• Type the Office 365 Account Name
  • Add them to the appropriate List in Skype


Now in order for it to kick in (and this maybe a timing issue), I had to send an instant message to receive a connection invite within Lync.  Other than that, we are cooking on gas!.

Windows Live Messenger, Huh?

Why did you mention Windows Live Messenger, isn’t it supposed to be dead?

Well as an interesting thing to note, I used to separate my personal and business IM activities, therefore WLW was the personal and Skype / Lync was the business.

However, now that WLW is almost no more, I found that logging into my Skype account with my Microsoft Account brought my personal status message into the Lync contact list.  Not the most professional thing I could have done, potentially.

So surely, we can just go into Skype and change it… right?  Well apparently no, as this only controls the Skype status message… so I downloaded Windows Live Messenger, logged in and changed it and all was well with the world again.

And Finally…

So there you have it.  Skype, Lync working together with a bit of Windows Live Messenger thrown in for good measure.

Voice calls work well too, as does IM via mobile.


Group has Full Control but you cannot add a user to the group? #SharePoint

So we had an interesting support call come in today which had us stymied for about 5 minutes until we realised the obvious.

Essentially the user was in a SharePoint group that had a Permission Level with Full Control of the SharePoint site, however they could not add users to the group.

Site Collection Administrators of course could add users without issue.

The answer is of course to update the Group Settings to allow Group Members to edit.

In detail

  • Go to the group “Portal Administrators” in this case (Site Actions (or Cog in SP2013) > Site Settings > Site Permissions)
  • Under Settings select Group Settings


  • Under the Group Settings section
  • Who can edit the membership of this group?  Group Members


And we’re done… just a little tidbit for today… till the next time.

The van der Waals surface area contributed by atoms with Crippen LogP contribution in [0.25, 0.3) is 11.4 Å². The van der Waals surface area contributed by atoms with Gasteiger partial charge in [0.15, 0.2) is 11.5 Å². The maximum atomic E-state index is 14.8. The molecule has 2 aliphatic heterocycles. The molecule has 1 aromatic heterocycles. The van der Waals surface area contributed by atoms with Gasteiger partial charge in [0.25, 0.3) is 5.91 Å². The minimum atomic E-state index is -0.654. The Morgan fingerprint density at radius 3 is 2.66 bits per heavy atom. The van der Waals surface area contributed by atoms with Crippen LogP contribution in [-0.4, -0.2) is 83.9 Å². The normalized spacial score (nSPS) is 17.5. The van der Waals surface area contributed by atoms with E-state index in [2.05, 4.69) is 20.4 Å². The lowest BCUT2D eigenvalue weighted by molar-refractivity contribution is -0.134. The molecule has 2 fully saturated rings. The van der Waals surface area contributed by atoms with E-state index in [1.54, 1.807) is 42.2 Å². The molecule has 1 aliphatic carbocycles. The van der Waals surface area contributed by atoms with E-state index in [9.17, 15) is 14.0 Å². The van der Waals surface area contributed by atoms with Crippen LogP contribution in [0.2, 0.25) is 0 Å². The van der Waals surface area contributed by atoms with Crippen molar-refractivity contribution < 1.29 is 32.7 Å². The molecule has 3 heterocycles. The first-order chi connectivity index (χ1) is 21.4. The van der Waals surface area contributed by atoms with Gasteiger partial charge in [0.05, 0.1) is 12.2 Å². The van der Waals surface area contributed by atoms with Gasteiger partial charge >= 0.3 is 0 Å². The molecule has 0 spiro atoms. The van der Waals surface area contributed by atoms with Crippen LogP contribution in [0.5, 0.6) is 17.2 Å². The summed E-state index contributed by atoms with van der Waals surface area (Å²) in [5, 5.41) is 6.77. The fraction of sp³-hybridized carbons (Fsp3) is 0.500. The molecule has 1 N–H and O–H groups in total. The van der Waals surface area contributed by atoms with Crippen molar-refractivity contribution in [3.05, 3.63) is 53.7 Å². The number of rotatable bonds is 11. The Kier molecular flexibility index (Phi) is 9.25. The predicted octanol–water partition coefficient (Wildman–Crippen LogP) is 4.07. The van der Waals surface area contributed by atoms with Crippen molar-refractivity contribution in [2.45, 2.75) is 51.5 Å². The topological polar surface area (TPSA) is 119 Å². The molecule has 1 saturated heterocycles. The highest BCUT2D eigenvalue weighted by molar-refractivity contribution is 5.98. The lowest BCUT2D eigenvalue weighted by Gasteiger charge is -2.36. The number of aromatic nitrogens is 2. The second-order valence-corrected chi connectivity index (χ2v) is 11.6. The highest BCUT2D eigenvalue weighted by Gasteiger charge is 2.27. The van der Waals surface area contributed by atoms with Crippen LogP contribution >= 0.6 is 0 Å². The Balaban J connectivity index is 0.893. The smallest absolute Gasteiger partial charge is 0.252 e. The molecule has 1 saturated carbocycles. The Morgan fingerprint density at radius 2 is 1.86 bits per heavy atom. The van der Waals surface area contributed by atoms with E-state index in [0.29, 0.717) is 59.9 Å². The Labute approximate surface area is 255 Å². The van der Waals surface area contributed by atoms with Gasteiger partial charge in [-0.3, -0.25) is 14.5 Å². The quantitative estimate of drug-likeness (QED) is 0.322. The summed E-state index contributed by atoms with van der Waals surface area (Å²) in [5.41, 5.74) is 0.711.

The #Office365 Upgrade Experience

May 23, 2013 1 comment

So the magic email finally arrived recently.  Microsoft have finished upgrading my Office 365 (2010 version) to the new 2013 (Wave 15) version (both the E1 and P1 plans that I have).


Now as some of you know already, I have created a new Office 365 tenant for my partner who has recently entered the world of HR consulting.  It is just a small endeavour at the moment whilst we sort out other personal to do’s like weddings etc…

Anyway, we needed a good email system, Lync is useful and a site for document collaboration.  Office 365 fits the bill perfectly.

I also created a very basic public website and sorted out all the DNS entries etc…

Anyway, enough of the background stuff – lets talk about the upgrade went?

Well Exchange & Lync is all done for you behind the scenes.  This worked perfectly for us and the new Outlook Web App interface is great (very similar to and now includes Lync presence information with the ability to control your online status.



Lync is of course changed in look and feel and the user interface is certainly a lot nicer than Lync 2010 and Office Communicator 2007 R2.

It is nice to see this all working together.  More on this in a minute!

Now for the interesting bit – The SharePoint Online upgrade:

So logging into any of your site collections you will see the following message on the top of the site:


Clicking on Start now takes you to this…


And given that I have a pretty much blank sites at this point (a few document libraries here and there), I went straight for the upgrade.


Even after this warning, you still get the chance to stop the process:


In my case, for the main site collection, there seemed to be a warning around task lists, which presumably is not upgraded from the 2010 version, since they are all new in 2013 with great integration with Microsoft Project 2013.

Now after all that, go back to the root of the site collection and you are done!

A few things to note

This needs to be done on every site collection.  By every site collection, they mean every one – including:

  • Team Site
  • My Site (each individual)
    • My photo had to be re-uploaded but otherwise details stayed the same.  The photo also took quite sometime to propogate to Lync and Exchange, however this is a huge improvement.  One picture to fit them all!